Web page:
Covering Up

Any time I get a chance, I like to stroll into the offices of CTM Guatemala with Joel and join in whatever’s happening – training, planning, whatever it is, I love being a part of it.

volcanoes
My volcanoes, and their inspiration (+Guatemala’s national flower, the Monja Blanca)

I never anticipated strolling out of his office with a tattoo, but it happened.

A few weeks back, friends from White Whale Tattoo in Cincinnati, Ohio, came to Guatemala for a truly unique purpose – covering up tattoos.

Joel spread the news around CTM’s network and found a long list of people who wanted coverups for different reasons. Some were simply covering poor work; others represented a life left behind. The end result was that CTM’s downstairs training room was converted into a tattoo parlor for three full days. As people came in and out, they were not only given a new tattoo, but also an opportunity to share their stories.

The stories were heartbreaking, beautiful, inspiring, maddening – often, all in one. The past that was being covered deserved to be covered; the new tattoos represented a beautiful, painful journey toward redemption.

However, one cover up reminded me that there’s another side to each tattoo’s story:

(names withheld for privacy)

W sweated and struggled her way through a tattoo on her right thigh. Her visible discomfort made me question whether or not I’d be able to handle the pain myself. I tried to distract her with stories and questions and potential tattoo designs, but it was difficult to keep her engaged. Slowly, the name of her daughter, intertwined with intricate flowers, took shape, covering the name of her ex-boyfriend, M.

With each line of the tattoo, I could see less of M’s name.

I understand why W wanted to cover M’s name. He’s an ex. He’s in prison. She has to move forward. But, I know M. The very name W was covering up is the name of a boy whose story I hold dear to my heart.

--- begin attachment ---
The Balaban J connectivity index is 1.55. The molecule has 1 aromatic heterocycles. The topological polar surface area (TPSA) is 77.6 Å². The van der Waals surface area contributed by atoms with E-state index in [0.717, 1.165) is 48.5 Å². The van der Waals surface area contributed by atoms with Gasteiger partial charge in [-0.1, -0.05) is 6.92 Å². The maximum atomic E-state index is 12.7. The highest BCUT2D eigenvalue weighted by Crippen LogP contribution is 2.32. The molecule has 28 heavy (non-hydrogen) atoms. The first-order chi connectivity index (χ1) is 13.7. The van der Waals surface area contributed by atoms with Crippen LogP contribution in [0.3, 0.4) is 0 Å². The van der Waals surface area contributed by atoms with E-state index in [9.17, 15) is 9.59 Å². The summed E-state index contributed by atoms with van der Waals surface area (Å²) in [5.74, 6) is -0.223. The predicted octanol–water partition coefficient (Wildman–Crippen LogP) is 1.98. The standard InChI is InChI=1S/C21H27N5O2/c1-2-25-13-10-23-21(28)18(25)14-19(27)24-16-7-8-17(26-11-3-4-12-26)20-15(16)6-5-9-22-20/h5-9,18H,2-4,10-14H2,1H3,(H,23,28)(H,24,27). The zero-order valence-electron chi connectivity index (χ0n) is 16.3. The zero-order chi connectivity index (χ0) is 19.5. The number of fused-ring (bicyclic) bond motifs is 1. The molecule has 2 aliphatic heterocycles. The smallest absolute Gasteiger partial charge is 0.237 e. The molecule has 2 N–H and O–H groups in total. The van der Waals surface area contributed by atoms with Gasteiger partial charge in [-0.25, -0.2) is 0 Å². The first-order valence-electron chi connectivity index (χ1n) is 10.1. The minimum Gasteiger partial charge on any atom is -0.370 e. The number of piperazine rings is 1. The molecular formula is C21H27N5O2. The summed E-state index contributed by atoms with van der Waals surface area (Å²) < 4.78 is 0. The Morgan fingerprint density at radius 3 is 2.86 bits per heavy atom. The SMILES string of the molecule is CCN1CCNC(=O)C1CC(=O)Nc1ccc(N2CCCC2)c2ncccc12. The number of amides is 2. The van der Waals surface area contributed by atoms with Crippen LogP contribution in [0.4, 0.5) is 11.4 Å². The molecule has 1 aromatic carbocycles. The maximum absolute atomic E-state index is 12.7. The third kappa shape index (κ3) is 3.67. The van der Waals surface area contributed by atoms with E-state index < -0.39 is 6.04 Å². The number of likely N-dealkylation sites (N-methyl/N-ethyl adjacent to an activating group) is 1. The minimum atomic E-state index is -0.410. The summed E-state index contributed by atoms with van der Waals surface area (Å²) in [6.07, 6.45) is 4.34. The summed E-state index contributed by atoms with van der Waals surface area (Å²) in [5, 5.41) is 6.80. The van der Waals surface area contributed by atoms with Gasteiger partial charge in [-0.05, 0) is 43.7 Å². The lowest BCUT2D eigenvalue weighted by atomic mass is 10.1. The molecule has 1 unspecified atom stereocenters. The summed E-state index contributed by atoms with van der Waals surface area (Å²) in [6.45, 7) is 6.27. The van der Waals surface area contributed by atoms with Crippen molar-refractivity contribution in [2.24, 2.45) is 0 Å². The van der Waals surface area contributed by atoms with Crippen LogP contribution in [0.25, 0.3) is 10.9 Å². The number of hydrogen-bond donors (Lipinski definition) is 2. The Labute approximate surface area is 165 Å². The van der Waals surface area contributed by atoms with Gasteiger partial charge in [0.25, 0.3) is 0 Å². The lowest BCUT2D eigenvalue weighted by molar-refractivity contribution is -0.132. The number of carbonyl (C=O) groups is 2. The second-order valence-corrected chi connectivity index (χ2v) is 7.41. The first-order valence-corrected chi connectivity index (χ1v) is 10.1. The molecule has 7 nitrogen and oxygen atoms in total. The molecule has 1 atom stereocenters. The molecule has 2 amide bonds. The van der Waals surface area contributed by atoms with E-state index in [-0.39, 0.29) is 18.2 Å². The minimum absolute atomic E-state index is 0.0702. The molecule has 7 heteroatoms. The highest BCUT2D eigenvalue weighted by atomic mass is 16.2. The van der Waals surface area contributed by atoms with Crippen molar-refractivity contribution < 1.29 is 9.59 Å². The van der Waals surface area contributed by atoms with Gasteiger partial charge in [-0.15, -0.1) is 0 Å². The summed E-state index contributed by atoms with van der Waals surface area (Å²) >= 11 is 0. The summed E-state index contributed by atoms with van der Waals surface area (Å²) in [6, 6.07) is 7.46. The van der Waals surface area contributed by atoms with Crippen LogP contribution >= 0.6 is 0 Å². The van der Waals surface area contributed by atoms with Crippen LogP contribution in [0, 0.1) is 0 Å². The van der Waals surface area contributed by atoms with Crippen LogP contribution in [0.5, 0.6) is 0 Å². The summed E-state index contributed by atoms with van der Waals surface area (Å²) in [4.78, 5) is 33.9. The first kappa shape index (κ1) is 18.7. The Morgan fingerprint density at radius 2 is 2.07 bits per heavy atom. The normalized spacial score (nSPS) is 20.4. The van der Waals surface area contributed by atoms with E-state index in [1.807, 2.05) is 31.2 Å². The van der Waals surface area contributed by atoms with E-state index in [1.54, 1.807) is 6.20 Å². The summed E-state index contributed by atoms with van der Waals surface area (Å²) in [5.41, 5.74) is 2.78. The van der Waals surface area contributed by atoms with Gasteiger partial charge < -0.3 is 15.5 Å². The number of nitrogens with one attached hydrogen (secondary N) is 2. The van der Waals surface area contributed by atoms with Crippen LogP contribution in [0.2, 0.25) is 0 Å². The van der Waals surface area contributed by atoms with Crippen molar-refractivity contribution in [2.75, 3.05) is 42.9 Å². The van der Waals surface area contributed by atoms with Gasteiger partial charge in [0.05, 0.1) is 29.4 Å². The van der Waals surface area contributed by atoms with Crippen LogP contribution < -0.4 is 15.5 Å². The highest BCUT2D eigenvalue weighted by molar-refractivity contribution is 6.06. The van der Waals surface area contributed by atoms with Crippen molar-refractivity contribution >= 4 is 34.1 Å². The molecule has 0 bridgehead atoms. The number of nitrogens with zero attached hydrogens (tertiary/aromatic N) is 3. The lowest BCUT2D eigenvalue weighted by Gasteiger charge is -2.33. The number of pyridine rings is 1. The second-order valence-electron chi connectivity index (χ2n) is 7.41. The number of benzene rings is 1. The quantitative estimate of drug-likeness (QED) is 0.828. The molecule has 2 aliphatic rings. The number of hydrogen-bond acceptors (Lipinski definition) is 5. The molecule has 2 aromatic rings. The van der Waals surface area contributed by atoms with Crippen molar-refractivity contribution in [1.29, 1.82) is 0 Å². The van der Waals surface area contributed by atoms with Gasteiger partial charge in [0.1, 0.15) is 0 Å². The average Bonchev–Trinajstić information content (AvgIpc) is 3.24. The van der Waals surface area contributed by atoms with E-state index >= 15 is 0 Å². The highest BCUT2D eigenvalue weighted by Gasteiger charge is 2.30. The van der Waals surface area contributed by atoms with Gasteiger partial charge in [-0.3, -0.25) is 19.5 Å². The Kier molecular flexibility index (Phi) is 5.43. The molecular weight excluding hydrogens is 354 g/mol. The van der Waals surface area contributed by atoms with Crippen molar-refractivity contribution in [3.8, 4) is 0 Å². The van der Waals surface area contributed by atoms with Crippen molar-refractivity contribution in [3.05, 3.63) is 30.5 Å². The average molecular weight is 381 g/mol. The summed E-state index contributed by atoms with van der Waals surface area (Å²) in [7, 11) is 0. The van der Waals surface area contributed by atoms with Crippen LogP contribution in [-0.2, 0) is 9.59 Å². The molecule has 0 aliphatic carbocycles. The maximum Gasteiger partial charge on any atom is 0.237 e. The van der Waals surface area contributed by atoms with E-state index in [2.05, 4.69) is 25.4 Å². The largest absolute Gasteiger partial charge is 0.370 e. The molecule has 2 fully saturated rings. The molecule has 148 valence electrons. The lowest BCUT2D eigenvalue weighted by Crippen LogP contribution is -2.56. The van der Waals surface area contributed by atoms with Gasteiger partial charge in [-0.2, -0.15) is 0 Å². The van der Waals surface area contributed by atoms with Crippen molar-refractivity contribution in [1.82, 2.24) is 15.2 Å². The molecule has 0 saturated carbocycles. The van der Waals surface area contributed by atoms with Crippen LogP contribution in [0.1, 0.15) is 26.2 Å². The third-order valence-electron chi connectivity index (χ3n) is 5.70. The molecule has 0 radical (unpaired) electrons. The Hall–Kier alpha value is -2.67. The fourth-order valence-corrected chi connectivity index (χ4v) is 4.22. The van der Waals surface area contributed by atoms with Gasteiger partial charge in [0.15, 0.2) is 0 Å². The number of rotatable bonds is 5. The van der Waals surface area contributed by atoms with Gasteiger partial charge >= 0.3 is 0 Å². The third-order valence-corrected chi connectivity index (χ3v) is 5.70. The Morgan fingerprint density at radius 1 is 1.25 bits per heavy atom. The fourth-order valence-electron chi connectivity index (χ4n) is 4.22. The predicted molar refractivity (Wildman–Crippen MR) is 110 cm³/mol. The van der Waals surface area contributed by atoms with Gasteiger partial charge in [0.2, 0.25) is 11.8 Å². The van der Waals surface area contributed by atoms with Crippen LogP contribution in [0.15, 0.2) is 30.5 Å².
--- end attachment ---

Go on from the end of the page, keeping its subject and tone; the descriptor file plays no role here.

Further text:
I met M at one of my first Vida Joven camps in Guatemala – he was a tough kid, but had fun at camp and desired to turn his life around. After camp, I saw him begin to make different decisions. Instead of hanging out on the corner, he was hanging out at club. Instead of running with his old crowd, he was running with Fito’s crowd at Vida Joven.

As we were celebrating the changes in M’s life, his past caught up to him. An undercover police operation in Z3 implicated M for crimes of his past. Despite his deep desire to change, M was pulled off the streets and thrown into a Guatemalan prison.

Due to the reality of the criminal justice system in Guatemala, M will probably spend the rest of his life in a prison controlled by violent gangs.

M’s imprisonment sent me on a journey examining my convictions related to justice, redemption, and second chances. Do I think that people should be free from consequences? No. Absolutely not. But, do I think that a teenager should spend the rest of his life inside a broken system bent against the poor and toward those who can bribe their way out? No. Absolutely not.

As I watched M’s name disappear, I wanted to scream, “STOP.” We cannot lose M. We cannot cover him up. We must keep his story alive!

But, this tattoo was not M’s tattoo; it was W’s. She needed to move forward for both herself and her daughter. She needed a clean slate. She desired to see beauty rise from the ashes of her life.

Line by line, M’s name disappeared from W’s leg while a new creation took its place.

I guess it’s up to us now – those of us who know M – to keep him present in our memories, to pray for his protection, for his future, to not allow time to wipe him out of our lives.

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